The cooks at Select Catering start preparing the day's dishes from 2pm. Cooking starts at this time so the food remains fresh until dinner.
Select Catering has more than 20 delivery trucks, and each truck delivers to about 30 households. Tong Chiang has more than 40 employees who deliver the meals across Singapore.
Both companies say all their dinner subscribers get their tingkat delivered by 6pm.
There are also other companies that provide variations to this service. For instance, KCK Food provides halal tingkat options.
Some companies also have the option to pack their tingkat food in plastic boxes, which can be refrigerated or heated up in a microwave oven.
Select Catering charges an additional $1 per day for the use of plastic boxes.
Mr Koh, however, prefers to have his food packed in the metal container.
"We have been using it for 20 years, and it still works for my lifestyle. It has been the same system since then and I will keep on using it," he says.
THE PROCESS: (From top) Workers filling the tingkat containers with food and preparing them for delivery. A deliveryman then sends each meal to the customer’s doorstep. Food is hung on the gate if the customer is not home (main picture). TNP PHOTOS: ARIFFIN JAMAR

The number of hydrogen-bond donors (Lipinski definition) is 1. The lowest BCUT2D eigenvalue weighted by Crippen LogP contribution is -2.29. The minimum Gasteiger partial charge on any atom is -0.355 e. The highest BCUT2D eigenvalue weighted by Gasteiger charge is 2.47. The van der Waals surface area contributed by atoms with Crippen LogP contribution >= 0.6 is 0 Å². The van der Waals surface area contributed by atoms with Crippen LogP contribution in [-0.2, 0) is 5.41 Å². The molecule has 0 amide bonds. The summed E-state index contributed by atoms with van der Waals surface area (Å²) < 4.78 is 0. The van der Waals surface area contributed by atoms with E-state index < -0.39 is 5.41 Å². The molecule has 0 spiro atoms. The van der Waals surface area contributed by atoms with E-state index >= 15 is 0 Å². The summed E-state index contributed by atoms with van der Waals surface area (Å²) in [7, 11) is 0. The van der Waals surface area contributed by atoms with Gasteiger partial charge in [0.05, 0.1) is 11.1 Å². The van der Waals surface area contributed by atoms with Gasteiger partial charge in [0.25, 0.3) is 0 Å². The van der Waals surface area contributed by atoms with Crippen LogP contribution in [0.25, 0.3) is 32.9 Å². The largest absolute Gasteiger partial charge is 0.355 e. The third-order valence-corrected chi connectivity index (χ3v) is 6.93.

Tingkat meals serve as family time
BONDING: Mr Johnny Koh (centre) enjoying a tingkat dinner with his wife (left) and son. PHOTO COURTESY OF JOHNNY KOH
After a hard day at work, Mr Koh Kong Siong, 57, feels happy knowing his family will be enjoying a homely meal, served in a four-tier steel tingkat.
For just about every weeknight for the past 20 years, Mr Koh, his wife, a 57-year-old administrative officer, and their two daughters in their 20s, enjoy dinner through the tingkat service offered by Select Catering.
Since his family works during the day, Mr Koh appreciates the convenience of the service.
He says: "The quality of the food is good and the pricing is reasonable. The tingkat service suits my family, that is why I have been using it for so long."
Every month, Mr Koh pays about $400 for his family's subscription. Tingkat meals are delivered every weekday, excluding public holidays, and the cost varies each month.
Another user of the tingkat service, Mr Johnny Koh, says the best thing about the service is it allows his family to have a meal together.
Mr Johnny Koh, 45, has subscribed to theservice for the past 10 years.
Every day after work, the businessman sits with his 46-year-old wife, an administrative assistant, and their 16-year-old son at the table to eat their tingkat dinner.
"If we just wanted to have food, we could go downstairs and buy. Everyone sits at the dinner table together, that is why we use tingkat. After a long day at work, it is nice to end with a bit of family time," Mr Johnny Koh says.
Mr Johnny Koh prefers his food packed in the traditional steel containers and not the plastic boxes.
He says: "Those boxes containing the food are thrown away. In a month, that would be so many boxes.
"It is so wasteful especially if you multiply it by all the people using the service.
"It is a small step I take in doing my part for the environment."